Does voice transcription deserve its bad reputation?

by | Dec 15, 2017 | Advertising and Media

Voice recognition technology has well and truly ‘talked’ its way into the consumer psyche. One of the biggest selling products over the festive season last year was Amazon Echo. Sales of this device, that boasts an intelligent personal assistant called Alexa, show no signs of slowing down this Christmas. In fact, last year Google revealed that 20 percent of mobile search queries were initiated by voice.

But despite this, one of the first questions we’re asked when we describe what Yack.net does is: “Automated voice transcription – how accurate is it really?”. A lot of people have had frustrating experiences with speech recognition when ringing call centres, or indeed when talking to Alexa or their Google Home device, so it’s understandable that they have reservations about the usefulness of voice transcription.

Transcription technology in the world today

So why are we bringing this technology into the business world? Many would argue that the development of technology that can transcribe spoken language into text is the next biggest opportunity for all manner of companies. Why? As the pace of communication continues to increase, aided by the proliferation of cloud-based tools and social media platforms, it has never been more important to have a clear record of who said what.

Here at Yack we can see so many applications for voice transcription, especially in a business context. From automatically transcribing virtual meetings and conference calls, to being able to refer back to what was agreed, both employees and managers could save themselves a lot of time.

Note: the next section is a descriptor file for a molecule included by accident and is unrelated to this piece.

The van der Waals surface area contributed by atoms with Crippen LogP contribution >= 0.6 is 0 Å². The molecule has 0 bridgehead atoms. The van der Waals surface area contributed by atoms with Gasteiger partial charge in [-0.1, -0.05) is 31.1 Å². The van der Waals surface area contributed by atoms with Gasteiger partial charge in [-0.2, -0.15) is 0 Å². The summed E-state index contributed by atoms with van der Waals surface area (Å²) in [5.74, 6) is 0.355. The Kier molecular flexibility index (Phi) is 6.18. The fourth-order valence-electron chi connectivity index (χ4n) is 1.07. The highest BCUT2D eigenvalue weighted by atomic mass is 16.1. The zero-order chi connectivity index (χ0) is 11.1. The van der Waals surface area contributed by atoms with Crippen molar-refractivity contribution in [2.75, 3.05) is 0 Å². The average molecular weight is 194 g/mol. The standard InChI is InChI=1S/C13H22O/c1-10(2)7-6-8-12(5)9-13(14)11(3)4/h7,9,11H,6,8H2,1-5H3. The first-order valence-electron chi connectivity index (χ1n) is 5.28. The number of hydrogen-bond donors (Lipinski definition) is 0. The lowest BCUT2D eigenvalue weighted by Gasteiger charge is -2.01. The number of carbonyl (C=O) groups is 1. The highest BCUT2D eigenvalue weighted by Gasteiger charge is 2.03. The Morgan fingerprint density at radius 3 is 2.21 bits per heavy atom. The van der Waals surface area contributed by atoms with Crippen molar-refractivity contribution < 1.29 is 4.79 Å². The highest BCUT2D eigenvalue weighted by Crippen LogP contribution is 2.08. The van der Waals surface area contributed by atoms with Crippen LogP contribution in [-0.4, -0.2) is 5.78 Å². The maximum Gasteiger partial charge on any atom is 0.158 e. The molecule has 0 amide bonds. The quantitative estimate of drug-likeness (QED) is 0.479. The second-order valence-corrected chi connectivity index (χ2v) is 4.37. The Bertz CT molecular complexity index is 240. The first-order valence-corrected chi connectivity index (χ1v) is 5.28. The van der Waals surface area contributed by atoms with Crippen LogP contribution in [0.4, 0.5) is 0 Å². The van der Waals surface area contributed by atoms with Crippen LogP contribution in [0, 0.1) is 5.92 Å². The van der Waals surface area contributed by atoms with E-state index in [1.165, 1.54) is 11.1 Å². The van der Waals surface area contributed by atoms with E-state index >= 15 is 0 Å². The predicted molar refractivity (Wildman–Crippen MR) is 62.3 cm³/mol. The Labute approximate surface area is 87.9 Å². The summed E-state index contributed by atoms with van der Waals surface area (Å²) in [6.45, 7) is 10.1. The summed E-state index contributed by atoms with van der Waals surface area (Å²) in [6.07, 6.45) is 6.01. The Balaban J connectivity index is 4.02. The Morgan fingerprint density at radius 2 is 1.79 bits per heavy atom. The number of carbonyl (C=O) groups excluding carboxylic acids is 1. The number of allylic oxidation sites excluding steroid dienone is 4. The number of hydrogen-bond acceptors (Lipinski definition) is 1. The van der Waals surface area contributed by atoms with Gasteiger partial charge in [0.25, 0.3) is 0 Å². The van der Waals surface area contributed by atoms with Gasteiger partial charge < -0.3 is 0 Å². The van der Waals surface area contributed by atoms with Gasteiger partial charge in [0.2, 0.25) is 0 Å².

However, delivering on that comes with challenges. Transcription tools have had a hard time in the past and there has been a long-held consensus that flawless voice recognition is an impossible challenge for computers alone to master.

Why is speech recognition so hard to master?

Firstly, such programs were designed to register any noise coming through a microphone, not just the voices of those involved. The inevitable echoes, the scuffle of an object being moved about or someone sneezing in the next room all impact the accuracy of the final transcription. If you then add in the mix different accents, slang words and unknown acronyms, it’s easy to understand why automated voice transcription is such a tricky thing to pull off without human intervention.

Secondly, for a conference call involving a number of people, the amount of unstructured data created is huge. Typically, you still need a human brain to decipher that data, including attributing what was said to the right person, and then make sense of it all.

Finally, collecting data of any kind comes with privacy concerns and voice recognition brings an added layer to that problem. This kind of technology, as mentioned, could potentially pick up sensitive conversations that might be taking place in the background. Clear parameters will need to be part of the process if voice recognition software is to build and maintain a long-term reputation as a valuable business tool.

So does voice transcription really deserve its bad reputation?

In a way, yes. It’s a work in progress though – and that progress has come on in leaps and bounds in the last two or three years. The development continues to be pushed along rapidly thanks to the investment from some of the biggest players in technology who all believe that voice recognition has a bright future.

From our own more humble perspective, we have worked tirelessly on enhancing our transcription engine and will continue to push its limits. We’re excited that our technology exists in such a fast-changing environment, and can’t wait to see what developments are made in transcription technology in the coming months and years!

This blog post has been taken from an article that Alan, CEO of Yack.net, wrote for Compare the Cloud recently. Read the full article here.

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